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ARTICLE |

Human Gene Therapy

Perrin C. White, MD; Mark E. Funk, MA
JAMA. 1992;267(17):2386. doi:10.1001/jama.1992.03480170112046.
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ABSTRACT

Gene therapy, the introduction and expression of exogenous genetic material, is an approach of great potential for the correction of inherited or acquired metabolic defects. Growing scientific interest is revealed in the growth of its literature: in MEDLINE, only 13 articles on human gene therapy were indexed from 1975 through 1981. From 1982 through 1986 this number had grown to 81. And from 1987 through the spring of 1991, 400 articles appeared.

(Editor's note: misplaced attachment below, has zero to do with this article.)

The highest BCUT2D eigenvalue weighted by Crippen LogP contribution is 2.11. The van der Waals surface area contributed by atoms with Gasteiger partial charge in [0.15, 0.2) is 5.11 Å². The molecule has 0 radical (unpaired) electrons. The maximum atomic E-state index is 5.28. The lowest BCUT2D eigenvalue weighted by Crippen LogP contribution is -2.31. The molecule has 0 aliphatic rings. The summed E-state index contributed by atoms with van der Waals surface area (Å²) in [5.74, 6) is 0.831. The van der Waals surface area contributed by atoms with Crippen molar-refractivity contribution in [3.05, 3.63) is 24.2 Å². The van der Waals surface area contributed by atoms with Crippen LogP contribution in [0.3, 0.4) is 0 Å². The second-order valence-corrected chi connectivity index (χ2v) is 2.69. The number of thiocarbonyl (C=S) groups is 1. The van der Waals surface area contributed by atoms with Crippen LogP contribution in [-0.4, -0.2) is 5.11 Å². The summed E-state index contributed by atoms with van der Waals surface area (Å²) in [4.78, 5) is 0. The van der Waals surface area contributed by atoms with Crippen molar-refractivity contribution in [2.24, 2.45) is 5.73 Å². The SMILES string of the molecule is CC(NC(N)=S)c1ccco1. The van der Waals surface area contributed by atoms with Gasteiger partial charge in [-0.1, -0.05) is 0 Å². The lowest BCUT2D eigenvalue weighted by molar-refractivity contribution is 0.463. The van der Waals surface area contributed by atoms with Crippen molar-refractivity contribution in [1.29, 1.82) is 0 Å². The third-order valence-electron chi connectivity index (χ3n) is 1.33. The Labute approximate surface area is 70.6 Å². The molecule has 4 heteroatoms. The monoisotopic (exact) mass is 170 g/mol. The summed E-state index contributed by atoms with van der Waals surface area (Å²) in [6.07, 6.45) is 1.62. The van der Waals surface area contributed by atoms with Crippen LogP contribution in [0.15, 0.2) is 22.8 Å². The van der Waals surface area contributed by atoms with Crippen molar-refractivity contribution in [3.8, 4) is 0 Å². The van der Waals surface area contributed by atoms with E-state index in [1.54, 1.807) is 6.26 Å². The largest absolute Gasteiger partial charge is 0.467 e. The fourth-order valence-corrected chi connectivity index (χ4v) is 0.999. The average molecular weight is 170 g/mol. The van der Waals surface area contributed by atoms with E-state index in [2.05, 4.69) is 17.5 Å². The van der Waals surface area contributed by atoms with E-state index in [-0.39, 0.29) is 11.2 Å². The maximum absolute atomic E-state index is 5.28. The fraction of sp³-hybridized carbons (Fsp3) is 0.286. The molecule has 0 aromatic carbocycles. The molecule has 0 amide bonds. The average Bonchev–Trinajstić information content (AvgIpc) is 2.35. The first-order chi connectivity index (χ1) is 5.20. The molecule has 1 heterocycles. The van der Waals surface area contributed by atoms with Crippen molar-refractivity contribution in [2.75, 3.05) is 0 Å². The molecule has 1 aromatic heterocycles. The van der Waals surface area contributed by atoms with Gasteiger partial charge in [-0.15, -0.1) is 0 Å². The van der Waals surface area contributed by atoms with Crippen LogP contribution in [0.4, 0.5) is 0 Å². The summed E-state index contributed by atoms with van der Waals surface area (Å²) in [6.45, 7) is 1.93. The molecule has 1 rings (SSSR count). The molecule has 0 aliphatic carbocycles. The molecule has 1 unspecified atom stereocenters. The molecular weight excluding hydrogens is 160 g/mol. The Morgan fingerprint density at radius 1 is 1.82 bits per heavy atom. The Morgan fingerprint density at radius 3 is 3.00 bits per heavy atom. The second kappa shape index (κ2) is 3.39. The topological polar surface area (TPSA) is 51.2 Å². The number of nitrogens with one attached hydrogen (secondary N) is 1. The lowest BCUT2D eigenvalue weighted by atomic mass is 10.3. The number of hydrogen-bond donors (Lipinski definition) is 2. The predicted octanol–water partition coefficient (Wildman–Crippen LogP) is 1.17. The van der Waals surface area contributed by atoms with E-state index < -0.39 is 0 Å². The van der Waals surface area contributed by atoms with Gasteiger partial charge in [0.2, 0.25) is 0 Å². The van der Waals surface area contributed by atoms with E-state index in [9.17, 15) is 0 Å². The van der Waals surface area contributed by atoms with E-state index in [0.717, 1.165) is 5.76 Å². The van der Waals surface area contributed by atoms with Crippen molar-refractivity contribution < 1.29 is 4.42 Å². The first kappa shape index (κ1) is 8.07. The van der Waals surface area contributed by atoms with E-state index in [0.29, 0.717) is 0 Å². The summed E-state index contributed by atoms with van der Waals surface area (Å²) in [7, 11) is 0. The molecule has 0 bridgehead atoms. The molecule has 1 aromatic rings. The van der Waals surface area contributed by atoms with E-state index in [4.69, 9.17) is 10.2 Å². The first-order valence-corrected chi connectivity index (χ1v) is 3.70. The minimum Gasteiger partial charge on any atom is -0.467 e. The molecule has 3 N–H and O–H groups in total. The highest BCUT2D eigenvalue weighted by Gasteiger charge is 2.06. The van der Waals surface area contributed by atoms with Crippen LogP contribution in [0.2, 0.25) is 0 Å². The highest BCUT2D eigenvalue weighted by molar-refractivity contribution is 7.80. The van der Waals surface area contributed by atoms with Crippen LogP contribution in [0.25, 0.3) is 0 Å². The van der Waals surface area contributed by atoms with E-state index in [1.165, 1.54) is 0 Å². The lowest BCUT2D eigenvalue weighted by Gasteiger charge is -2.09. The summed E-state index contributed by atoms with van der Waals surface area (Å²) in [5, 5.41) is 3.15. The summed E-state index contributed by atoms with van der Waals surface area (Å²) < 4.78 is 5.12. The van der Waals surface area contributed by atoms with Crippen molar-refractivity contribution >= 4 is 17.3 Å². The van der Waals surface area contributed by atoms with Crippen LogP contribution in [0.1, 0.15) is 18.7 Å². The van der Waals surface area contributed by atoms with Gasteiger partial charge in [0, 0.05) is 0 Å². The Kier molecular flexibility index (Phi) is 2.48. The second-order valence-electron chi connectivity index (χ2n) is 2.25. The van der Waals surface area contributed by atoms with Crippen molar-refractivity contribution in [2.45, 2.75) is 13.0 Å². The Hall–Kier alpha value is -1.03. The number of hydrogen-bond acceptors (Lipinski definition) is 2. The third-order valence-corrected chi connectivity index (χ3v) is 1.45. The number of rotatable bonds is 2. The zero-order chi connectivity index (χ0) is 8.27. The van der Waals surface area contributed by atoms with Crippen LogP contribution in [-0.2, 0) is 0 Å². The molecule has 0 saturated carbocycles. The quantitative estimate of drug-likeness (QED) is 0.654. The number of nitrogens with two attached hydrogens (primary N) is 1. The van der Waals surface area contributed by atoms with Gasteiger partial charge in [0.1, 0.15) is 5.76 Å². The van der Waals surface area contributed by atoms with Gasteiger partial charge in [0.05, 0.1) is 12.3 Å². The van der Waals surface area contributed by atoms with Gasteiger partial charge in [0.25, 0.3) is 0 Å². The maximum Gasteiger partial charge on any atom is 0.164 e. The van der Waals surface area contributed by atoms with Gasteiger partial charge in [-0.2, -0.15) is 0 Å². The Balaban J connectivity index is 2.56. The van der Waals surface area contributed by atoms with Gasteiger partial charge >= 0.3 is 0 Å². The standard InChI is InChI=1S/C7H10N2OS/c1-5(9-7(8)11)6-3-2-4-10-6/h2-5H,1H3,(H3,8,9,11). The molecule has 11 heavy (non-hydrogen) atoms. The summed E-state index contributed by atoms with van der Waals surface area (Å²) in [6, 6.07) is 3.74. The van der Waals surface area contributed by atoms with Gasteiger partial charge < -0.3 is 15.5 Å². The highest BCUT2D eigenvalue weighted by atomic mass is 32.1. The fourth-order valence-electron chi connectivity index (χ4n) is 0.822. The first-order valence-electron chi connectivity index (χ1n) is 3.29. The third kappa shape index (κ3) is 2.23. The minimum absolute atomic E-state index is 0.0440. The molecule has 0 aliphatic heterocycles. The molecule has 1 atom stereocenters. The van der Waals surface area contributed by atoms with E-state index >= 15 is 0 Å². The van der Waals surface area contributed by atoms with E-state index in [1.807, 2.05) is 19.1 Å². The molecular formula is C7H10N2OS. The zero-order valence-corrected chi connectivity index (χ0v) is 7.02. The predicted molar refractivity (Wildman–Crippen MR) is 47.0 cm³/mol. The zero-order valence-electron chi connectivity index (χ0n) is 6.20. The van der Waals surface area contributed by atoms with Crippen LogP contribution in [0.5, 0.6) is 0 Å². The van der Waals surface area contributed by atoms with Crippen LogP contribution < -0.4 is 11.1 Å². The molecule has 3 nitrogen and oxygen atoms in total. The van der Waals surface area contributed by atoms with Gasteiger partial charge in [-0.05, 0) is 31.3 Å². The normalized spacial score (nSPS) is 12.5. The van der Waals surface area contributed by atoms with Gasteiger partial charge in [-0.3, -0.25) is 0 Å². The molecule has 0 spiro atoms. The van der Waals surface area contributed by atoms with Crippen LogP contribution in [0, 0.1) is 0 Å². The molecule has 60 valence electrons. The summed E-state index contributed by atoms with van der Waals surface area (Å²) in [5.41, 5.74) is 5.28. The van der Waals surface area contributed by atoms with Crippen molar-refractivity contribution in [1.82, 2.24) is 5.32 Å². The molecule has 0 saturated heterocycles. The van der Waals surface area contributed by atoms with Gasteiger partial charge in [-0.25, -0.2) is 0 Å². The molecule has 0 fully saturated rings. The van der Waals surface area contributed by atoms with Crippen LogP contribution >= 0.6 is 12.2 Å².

This intensifying interest has inspired a new specialty journal, Human Gene Therapy. To our knowledge the first journal devoted solely to the topic, it aims to be a "resource for current information as well as a repository for future reference" for both scientific matters and "the broader social issues" relating to human gene therapy. The editor-in-chief, W. French Anderson of the National Heart, Lung, and Blood Institute, is one of the leaders in this nascent field. Articles on

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